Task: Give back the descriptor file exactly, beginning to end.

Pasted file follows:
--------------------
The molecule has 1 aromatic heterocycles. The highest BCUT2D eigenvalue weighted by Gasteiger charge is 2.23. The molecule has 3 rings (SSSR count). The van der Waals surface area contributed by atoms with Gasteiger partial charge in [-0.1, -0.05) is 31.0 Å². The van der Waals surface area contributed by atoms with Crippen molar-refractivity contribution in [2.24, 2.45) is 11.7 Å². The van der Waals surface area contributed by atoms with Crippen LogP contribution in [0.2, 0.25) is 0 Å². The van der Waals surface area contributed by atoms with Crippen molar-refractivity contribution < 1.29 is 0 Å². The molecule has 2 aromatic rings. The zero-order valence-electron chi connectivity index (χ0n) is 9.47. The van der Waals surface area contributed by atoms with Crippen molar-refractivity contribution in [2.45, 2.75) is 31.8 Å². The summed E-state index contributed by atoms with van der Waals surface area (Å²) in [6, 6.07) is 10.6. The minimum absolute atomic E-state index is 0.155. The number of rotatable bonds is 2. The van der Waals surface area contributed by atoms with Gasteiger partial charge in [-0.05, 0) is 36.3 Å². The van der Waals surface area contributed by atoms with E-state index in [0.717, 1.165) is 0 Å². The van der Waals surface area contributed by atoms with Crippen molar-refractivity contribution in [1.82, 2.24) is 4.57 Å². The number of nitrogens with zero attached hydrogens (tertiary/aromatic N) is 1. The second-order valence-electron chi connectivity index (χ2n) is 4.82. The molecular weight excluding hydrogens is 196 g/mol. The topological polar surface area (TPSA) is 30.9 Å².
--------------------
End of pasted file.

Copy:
The molecule has 1 aromatic heterocycles. The highest BCUT2D eigenvalue weighted by Gasteiger charge is 2.23. The molecule has 3 rings (SSSR count). The van der Waals surface area contributed by atoms with Gasteiger partial charge in [-0.1, -0.05) is 31.0 Å². The van der Waals surface area contributed by atoms with Crippen molar-refractivity contribution in [2.24, 2.45) is 11.7 Å². The van der Waals surface area contributed by atoms with Crippen LogP contribution in [0.2, 0.25) is 0 Å². The van der Waals surface area contributed by atoms with Crippen molar-refractivity contribution < 1.29 is 0 Å². The molecule has 2 aromatic rings. The zero-order valence-electron chi connectivity index (χ0n) is 9.47. The van der Waals surface area contributed by atoms with Crippen molar-refractivity contribution in [2.45, 2.75) is 31.8 Å². The summed E-state index contributed by atoms with van der Waals surface area (Å²) in [6, 6.07) is 10.6. The minimum absolute atomic E-state index is 0.155. The number of rotatable bonds is 2. The van der Waals surface area contributed by atoms with Gasteiger partial charge in [-0.05, 0) is 36.3 Å². The van der Waals surface area contributed by atoms with E-state index in [0.717, 1.165) is 0 Å². The van der Waals surface area contributed by atoms with Crippen molar-refractivity contribution in [1.82, 2.24) is 4.57 Å². The number of nitrogens with zero attached hydrogens (tertiary/aromatic N) is 1. The second-order valence-electron chi connectivity index (χ2n) is 4.82. The molecular weight excluding hydrogens is 196 g/mol. The topological polar surface area (TPSA) is 30.9 Å².